On entering the room the maid operates the switch 13 by inserting a key or jack plug, thus moving the switch to its second position. The lamp circuits are now connected across the intermittent DC source through switch 13, a triggering current being applied to the gate of rectifier 17 through the impedance circuit 26, 27, 28. All the lamps are therefore caused to flash. When the room is ready for inspection the maid removes the key or jack plug from switch 13, causing the switch to return to its first position, both lamp circuits now being connected across the steady DC source. After inspection the housekeeper or supervisor inserts her key into the key-operated switch 12, thus interrupting the red lamp circuit; the yellow lamp circuit remains completed through resistor 31' and selector switch 21, however, and so only the yellow lamps remain on. This indicates to the desk clerk that the room is satisfactory and ready for occupancy. Finally, on renting the room, the desk clerk returns the selector switch to its first position, disconnecting the yellow lamp circuit. The sequence of signals is therefore:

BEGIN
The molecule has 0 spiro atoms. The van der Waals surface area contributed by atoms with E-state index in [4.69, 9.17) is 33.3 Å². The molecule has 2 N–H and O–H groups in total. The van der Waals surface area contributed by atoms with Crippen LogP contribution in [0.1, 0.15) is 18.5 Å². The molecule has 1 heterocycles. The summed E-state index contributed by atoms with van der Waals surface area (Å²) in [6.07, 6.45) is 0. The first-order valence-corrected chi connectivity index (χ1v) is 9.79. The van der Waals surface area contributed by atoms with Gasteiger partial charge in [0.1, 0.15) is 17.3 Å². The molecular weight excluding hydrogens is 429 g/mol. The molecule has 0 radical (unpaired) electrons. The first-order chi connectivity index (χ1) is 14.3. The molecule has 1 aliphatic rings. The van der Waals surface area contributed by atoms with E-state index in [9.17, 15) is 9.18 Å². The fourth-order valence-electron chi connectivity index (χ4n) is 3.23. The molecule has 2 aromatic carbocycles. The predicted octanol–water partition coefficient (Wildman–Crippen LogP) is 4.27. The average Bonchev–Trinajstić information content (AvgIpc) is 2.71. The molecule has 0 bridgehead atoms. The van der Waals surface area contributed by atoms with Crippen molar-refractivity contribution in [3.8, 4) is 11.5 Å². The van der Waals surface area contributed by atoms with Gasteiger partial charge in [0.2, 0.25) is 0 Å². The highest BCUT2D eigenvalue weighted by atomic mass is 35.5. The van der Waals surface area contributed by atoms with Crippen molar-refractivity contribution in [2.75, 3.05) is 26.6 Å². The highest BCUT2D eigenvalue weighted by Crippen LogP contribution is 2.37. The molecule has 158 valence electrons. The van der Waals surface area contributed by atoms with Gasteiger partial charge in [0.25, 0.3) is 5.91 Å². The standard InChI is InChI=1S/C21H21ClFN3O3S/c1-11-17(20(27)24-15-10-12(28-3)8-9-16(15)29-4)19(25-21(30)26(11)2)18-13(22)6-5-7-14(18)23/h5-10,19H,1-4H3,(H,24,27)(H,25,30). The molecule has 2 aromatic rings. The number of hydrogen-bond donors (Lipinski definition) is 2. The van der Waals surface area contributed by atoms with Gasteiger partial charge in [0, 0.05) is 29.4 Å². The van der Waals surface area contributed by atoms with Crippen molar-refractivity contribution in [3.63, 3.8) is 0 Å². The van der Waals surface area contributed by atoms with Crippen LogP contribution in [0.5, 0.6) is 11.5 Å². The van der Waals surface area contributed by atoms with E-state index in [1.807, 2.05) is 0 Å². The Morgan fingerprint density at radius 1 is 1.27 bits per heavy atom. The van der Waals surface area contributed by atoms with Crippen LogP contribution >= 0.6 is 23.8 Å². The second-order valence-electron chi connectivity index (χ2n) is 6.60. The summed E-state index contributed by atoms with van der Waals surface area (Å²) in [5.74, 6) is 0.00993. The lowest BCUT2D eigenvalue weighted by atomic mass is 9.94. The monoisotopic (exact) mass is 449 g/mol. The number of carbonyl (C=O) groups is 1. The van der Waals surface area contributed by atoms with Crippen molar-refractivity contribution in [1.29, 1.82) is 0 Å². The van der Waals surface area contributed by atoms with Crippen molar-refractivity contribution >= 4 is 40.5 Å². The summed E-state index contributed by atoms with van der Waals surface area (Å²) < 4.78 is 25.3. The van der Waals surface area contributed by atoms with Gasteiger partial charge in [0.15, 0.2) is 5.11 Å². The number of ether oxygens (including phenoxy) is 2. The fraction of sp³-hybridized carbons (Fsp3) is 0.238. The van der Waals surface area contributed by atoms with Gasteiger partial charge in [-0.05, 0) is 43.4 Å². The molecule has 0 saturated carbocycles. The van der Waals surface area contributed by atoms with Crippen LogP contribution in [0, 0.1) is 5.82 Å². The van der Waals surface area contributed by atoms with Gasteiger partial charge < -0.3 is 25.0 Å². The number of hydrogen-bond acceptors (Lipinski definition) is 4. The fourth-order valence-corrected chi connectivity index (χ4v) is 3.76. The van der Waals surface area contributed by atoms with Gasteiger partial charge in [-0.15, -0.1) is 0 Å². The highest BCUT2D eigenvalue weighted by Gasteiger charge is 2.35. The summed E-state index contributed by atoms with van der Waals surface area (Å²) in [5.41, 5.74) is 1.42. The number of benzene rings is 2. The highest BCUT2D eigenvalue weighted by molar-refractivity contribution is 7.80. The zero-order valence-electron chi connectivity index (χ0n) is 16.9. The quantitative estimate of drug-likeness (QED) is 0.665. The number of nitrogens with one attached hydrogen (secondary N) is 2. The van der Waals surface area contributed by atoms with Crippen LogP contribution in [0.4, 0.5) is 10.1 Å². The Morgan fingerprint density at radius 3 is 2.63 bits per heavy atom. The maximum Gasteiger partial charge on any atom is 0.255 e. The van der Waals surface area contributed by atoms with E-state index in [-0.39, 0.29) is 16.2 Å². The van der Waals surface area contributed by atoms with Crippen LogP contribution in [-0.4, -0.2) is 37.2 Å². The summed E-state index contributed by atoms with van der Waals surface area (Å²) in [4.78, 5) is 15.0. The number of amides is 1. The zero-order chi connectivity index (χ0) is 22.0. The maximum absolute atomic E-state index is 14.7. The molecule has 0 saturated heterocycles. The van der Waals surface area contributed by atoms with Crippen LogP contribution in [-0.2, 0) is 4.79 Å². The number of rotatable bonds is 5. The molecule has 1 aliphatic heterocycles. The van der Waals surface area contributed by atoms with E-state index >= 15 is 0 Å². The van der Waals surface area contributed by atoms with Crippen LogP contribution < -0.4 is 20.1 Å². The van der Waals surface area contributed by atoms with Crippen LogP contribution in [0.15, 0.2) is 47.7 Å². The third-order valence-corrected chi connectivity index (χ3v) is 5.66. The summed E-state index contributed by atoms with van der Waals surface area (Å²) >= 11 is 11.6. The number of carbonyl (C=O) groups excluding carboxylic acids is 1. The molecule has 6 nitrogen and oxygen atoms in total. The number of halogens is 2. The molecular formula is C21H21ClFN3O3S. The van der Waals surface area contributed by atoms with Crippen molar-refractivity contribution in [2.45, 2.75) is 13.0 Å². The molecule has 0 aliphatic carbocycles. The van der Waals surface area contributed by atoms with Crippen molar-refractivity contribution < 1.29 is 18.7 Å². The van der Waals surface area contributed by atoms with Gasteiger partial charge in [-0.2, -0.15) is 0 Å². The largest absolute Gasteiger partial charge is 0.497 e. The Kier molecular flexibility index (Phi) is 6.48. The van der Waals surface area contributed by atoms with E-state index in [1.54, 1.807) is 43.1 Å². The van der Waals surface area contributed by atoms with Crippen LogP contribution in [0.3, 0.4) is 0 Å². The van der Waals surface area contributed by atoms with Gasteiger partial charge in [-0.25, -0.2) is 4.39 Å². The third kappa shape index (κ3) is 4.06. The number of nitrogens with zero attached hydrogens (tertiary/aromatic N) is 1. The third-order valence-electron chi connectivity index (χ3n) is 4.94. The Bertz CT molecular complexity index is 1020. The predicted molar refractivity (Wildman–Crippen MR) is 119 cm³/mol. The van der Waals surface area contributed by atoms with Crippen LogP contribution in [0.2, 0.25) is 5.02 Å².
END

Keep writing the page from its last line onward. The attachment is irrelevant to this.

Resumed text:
All lamps out-Room rented Red lamps onCheckout All lamps flashingMaid in room All lamps steady-Room ready for inspection Yellow lamps onRoom ready for occupancy in a case where the room is rented, the selector switch remains in its first position and so insertion of the maids key in switch 13 causes only the red lamps to flash, intermittent current being applied to the gate of transistor 18. This indicates to the housekeeper that the maid is in a rented room and no inspection is called for.

It will be noted that the room lamp 7 will glow brightly if both the red and yellow'lamps are on, but will remain dim if only one set of lamps is on. This provides an indication in the room of the type of signal being displayed at the central and housekeepers panels.